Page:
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Rep. Gingrich Reelected House Speaker, Says Drug Issue a Priority


January 1997

On January 7, 1997, Representative Newt Gingrich (R-GA) was reelected as Speaker of the House, despite his recent admission of wrongdoing in the ethics case pending against him. In his speech to the House after his reelection, Gingrich listed "talking honestly about drugs" as one of his three priorities for the 105th Congress. Following is the text about drugs from that speech:

I think we have to redefine and rethink our approach to drugs. One of my close friends had her 19-year-old overdose. And her 19-year-old sister today is in a coma and celebrated her 20th birthday in that coma. Drugs aren't statistics. As [Rep.] Charlie Rangel [D-NY] told me at breakfast just two years ago, drugs are real human beings being destroyed.

Drugs are real violence. If we did not have drugs in this country, the amount of spouse abuse, the amount of child abuse, the amount of violence would drop dramatically. And so I want to suggest that we should take seriously reaching across all barriers and establishing an all-out effort.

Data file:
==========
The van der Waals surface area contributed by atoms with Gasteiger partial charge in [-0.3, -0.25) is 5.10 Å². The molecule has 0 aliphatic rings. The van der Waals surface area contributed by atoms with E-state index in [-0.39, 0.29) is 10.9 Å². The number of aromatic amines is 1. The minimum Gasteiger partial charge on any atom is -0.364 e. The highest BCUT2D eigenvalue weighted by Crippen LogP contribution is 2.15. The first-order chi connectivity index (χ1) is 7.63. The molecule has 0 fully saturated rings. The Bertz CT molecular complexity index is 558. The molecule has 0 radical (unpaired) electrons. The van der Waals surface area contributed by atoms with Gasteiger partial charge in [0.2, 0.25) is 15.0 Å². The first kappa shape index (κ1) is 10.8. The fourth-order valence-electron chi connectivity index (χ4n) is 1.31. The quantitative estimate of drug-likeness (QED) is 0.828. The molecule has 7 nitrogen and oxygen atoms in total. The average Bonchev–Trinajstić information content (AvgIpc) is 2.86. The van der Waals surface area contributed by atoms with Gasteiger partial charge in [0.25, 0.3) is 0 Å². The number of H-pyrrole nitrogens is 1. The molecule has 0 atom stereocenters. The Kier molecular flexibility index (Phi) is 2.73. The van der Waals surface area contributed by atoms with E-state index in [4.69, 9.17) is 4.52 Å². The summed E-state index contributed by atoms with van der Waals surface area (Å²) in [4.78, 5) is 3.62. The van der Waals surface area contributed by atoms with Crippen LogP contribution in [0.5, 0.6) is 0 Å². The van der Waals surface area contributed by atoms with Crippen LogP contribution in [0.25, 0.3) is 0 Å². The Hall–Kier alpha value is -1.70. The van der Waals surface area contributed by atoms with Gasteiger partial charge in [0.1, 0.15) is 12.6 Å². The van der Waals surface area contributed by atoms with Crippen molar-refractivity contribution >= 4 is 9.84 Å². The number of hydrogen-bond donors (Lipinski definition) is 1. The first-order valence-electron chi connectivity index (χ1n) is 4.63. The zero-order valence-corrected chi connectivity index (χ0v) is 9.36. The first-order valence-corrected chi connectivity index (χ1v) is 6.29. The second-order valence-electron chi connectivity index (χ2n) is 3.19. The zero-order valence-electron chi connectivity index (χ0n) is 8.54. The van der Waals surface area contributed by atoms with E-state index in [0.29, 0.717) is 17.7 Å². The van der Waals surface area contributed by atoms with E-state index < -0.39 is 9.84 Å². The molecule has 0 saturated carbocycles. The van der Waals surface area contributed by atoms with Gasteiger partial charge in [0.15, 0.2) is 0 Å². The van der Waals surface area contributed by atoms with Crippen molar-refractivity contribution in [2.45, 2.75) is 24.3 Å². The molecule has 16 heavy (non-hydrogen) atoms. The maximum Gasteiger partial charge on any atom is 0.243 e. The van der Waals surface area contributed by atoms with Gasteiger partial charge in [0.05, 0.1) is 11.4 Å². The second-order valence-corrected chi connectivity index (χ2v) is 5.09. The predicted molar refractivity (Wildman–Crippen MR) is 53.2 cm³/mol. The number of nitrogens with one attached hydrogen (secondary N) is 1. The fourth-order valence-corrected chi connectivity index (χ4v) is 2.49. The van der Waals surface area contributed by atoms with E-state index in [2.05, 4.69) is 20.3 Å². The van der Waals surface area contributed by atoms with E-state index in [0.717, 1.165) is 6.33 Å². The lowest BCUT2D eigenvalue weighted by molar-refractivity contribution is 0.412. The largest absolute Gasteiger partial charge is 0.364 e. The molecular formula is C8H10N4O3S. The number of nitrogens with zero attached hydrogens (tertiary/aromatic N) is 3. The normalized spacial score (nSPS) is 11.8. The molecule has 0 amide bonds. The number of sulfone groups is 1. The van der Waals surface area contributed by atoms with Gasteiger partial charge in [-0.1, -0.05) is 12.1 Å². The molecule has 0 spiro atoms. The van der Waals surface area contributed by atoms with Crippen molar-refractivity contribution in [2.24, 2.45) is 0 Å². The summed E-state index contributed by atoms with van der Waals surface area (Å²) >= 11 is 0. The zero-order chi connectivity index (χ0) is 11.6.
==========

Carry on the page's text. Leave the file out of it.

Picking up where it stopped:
You know the Columbia University Center for Addiction and Substance Abuse has done a fascinating study. The center found that one of the best predictors of whether a child will stay free of drugs is whether he or she practices religion. Joe Califano, [President] Lyndon Johnson's former adviser and [President] Jimmy Carter's Secretary of Health and Human Services*, says that religion is part of the solution to our drug problems and a drug treatment itself. Alcoholics Anonymous refers to a higher power.

I don't know what all the answers are, but I do know that if we love these children, in addition to fighting racism and reaching out to every child, we need to decide that we are prepared to have the equivalent of an abolitionist movement against drugs, and to do what it takes so that none of these children end up in a coma celebrating their birthday or end up dead.*

*Califano was Secretary of Health, Education and Welfare